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The Mill Project by Quirk Studio: A Mid-Century Modern and Wabi-Sabi Influenced Office Housing an Heirloom Textiles Operation

Project name:
The Mill Project
Architecture firm:
Quirk Studio
Erode, Tamil Nadu, India
Kuber Shah
Principal architect:
Disha Bhavsar and Shivani Ajmera
Design team:
Built area:
2100 ft²
Site area:
Design year:
August 2020
Completion year:
March 2021
Interior design:
Surabhi Nursery
Civil engineer:
K.K. Interior
Structural engineer:
K.K. Interior
Environmental & MEP:
K.K. Interior (Electrical & Plumbing)
Lightique concept
Tools used:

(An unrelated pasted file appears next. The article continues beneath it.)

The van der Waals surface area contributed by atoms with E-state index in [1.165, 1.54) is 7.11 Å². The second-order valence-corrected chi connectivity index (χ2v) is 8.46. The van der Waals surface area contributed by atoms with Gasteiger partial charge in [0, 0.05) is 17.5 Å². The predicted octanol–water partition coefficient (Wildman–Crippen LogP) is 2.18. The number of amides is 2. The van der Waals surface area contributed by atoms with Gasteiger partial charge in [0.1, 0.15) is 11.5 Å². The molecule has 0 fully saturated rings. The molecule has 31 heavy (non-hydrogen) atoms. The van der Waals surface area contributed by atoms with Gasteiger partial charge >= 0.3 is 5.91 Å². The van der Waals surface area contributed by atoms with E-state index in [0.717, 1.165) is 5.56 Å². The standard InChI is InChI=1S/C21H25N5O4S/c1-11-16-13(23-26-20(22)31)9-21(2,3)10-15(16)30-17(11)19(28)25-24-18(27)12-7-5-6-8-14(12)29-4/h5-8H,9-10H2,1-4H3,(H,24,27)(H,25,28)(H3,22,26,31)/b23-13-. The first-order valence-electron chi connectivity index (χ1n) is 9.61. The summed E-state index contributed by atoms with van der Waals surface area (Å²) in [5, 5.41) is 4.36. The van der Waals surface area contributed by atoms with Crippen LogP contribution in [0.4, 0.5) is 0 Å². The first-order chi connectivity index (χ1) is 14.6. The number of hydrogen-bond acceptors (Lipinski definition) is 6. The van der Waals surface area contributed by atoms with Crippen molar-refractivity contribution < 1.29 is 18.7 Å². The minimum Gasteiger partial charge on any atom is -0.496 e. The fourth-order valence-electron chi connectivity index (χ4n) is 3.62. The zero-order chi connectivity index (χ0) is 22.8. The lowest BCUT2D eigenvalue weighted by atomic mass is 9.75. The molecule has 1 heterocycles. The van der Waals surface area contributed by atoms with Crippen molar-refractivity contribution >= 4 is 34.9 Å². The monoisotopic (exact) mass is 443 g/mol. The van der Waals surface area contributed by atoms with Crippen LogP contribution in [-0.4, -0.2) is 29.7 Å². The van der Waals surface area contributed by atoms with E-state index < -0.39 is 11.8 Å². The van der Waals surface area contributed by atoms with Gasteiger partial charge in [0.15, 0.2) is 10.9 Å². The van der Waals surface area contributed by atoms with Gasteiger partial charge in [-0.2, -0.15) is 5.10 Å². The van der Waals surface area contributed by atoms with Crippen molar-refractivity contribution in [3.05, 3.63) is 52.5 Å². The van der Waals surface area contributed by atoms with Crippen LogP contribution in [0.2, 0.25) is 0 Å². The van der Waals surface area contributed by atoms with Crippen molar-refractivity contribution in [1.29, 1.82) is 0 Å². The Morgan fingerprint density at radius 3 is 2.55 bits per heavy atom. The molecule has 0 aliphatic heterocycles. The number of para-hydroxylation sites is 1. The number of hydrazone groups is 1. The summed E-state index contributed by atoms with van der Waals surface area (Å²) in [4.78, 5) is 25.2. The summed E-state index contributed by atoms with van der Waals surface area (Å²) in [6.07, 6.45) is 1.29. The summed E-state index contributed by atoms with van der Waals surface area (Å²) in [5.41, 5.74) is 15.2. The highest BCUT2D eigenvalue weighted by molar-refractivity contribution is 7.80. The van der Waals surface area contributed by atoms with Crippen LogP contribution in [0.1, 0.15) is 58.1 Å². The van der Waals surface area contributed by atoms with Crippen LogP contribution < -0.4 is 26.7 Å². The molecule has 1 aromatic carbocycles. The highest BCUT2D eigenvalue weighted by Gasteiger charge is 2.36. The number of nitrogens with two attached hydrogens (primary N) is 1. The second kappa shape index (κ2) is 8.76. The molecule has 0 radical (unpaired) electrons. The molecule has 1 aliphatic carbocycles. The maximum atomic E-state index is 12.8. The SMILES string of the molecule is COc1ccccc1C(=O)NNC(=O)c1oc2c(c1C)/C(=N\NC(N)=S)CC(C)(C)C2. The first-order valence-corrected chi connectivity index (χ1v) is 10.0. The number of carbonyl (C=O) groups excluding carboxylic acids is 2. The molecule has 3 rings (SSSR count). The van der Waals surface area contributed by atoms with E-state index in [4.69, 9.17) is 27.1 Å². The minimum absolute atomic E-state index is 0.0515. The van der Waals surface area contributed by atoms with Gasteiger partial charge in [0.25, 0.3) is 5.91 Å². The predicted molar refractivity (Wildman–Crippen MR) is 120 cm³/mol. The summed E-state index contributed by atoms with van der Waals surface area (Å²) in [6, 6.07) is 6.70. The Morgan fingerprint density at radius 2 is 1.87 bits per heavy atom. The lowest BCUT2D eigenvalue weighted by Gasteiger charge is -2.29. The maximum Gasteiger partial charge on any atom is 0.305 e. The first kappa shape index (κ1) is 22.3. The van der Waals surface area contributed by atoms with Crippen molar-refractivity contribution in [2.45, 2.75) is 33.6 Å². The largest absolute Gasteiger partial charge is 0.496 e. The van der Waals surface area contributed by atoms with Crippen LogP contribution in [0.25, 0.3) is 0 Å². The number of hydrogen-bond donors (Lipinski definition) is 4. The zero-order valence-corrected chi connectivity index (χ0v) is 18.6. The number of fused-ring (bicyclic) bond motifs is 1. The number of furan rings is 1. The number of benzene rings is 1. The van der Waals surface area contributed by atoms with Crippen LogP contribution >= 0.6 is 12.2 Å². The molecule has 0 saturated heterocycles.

Concrete, Wood, Glass, Stone
Commercial › Office Building

Quirk Studio: A Mid-Century Modern and Wabi-Sabi influenced contemporary office in Erode, Tamil Nadu that houses an heirloom textiles operation.

The balmy city of Erode is the nucleus of Tamil Nadu’s thriving textile industry and is cloaked in a riot of sound and colour. The location celebrates the harmonious binary coexistence of the old and new, both tingeing the city’s history. With its terrain dotted with the presence of factories and industrial plants, Erode is a melting pot of modernised trade and enduring heritage that its residents have kept alive. Sequestered in one such remote factory premises, abuzz with activity is The Mill Project (Ālai - translates to ‘Mill’ in Tamil) — an office crafted for a family-run enterprise wherein the patriarchal head and his two sons shoulder the operations. The rugged natural landscape on the fringes of the city, houses the built mass in its vast entirety, offering the space a unique topography to occupy, and evocative of creating an oasis amid barren lands.